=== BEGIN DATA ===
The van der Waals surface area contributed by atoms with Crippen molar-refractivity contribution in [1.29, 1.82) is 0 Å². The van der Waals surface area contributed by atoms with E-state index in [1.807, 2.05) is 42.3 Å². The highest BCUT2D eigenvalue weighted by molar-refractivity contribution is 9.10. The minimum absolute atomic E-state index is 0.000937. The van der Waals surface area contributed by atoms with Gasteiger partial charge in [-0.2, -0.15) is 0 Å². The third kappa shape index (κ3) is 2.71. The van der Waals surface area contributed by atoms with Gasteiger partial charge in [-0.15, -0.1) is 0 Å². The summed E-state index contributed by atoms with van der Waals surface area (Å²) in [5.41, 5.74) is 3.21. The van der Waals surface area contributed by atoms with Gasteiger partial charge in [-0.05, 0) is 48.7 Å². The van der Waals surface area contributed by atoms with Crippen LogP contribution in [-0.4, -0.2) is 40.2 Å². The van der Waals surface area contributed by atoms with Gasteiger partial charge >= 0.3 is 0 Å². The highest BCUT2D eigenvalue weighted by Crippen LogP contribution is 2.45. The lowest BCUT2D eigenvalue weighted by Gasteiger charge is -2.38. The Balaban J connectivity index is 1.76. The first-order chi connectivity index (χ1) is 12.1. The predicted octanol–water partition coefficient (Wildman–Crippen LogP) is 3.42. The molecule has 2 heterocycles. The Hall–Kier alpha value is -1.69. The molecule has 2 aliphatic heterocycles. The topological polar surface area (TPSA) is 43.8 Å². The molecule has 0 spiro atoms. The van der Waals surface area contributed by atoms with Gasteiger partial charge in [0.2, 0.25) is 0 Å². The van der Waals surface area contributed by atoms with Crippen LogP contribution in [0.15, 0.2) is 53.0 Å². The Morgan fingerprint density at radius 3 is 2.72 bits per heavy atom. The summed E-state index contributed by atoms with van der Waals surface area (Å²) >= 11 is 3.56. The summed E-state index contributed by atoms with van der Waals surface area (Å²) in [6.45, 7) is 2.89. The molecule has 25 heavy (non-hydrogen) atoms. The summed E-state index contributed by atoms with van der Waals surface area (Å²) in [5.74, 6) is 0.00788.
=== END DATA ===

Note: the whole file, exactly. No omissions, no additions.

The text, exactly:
The van der Waals surface area contributed by atoms with Crippen molar-refractivity contribution in [1.29, 1.82) is 0 Å². The van der Waals surface area contributed by atoms with E-state index in [1.807, 2.05) is 42.3 Å². The highest BCUT2D eigenvalue weighted by molar-refractivity contribution is 9.10. The minimum absolute atomic E-state index is 0.000937. The van der Waals surface area contributed by atoms with Gasteiger partial charge in [-0.2, -0.15) is 0 Å². The third kappa shape index (κ3) is 2.71. The van der Waals surface area contributed by atoms with Gasteiger partial charge in [-0.15, -0.1) is 0 Å². The summed E-state index contributed by atoms with van der Waals surface area (Å²) in [5.41, 5.74) is 3.21. The van der Waals surface area contributed by atoms with Gasteiger partial charge in [-0.05, 0) is 48.7 Å². The van der Waals surface area contributed by atoms with Crippen LogP contribution in [-0.4, -0.2) is 40.2 Å². The van der Waals surface area contributed by atoms with Gasteiger partial charge >= 0.3 is 0 Å². The highest BCUT2D eigenvalue weighted by Crippen LogP contribution is 2.45. The lowest BCUT2D eigenvalue weighted by Gasteiger charge is -2.38. The Balaban J connectivity index is 1.76. The first-order chi connectivity index (χ1) is 12.1. The predicted octanol–water partition coefficient (Wildman–Crippen LogP) is 3.42. The molecule has 2 heterocycles. The Hall–Kier alpha value is -1.69. The molecule has 2 aliphatic heterocycles. The topological polar surface area (TPSA) is 43.8 Å². The molecule has 0 spiro atoms. The van der Waals surface area contributed by atoms with Gasteiger partial charge in [0.2, 0.25) is 0 Å². The van der Waals surface area contributed by atoms with Crippen LogP contribution in [0.15, 0.2) is 53.0 Å². The Morgan fingerprint density at radius 3 is 2.72 bits per heavy atom. The summed E-state index contributed by atoms with van der Waals surface area (Å²) >= 11 is 3.56. The summed E-state index contributed by atoms with van der Waals surface area (Å²) in [6.45, 7) is 2.89. The molecule has 25 heavy (non-hydrogen) atoms. The summed E-state index contributed by atoms with van der Waals surface area (Å²) in [5.74, 6) is 0.00788.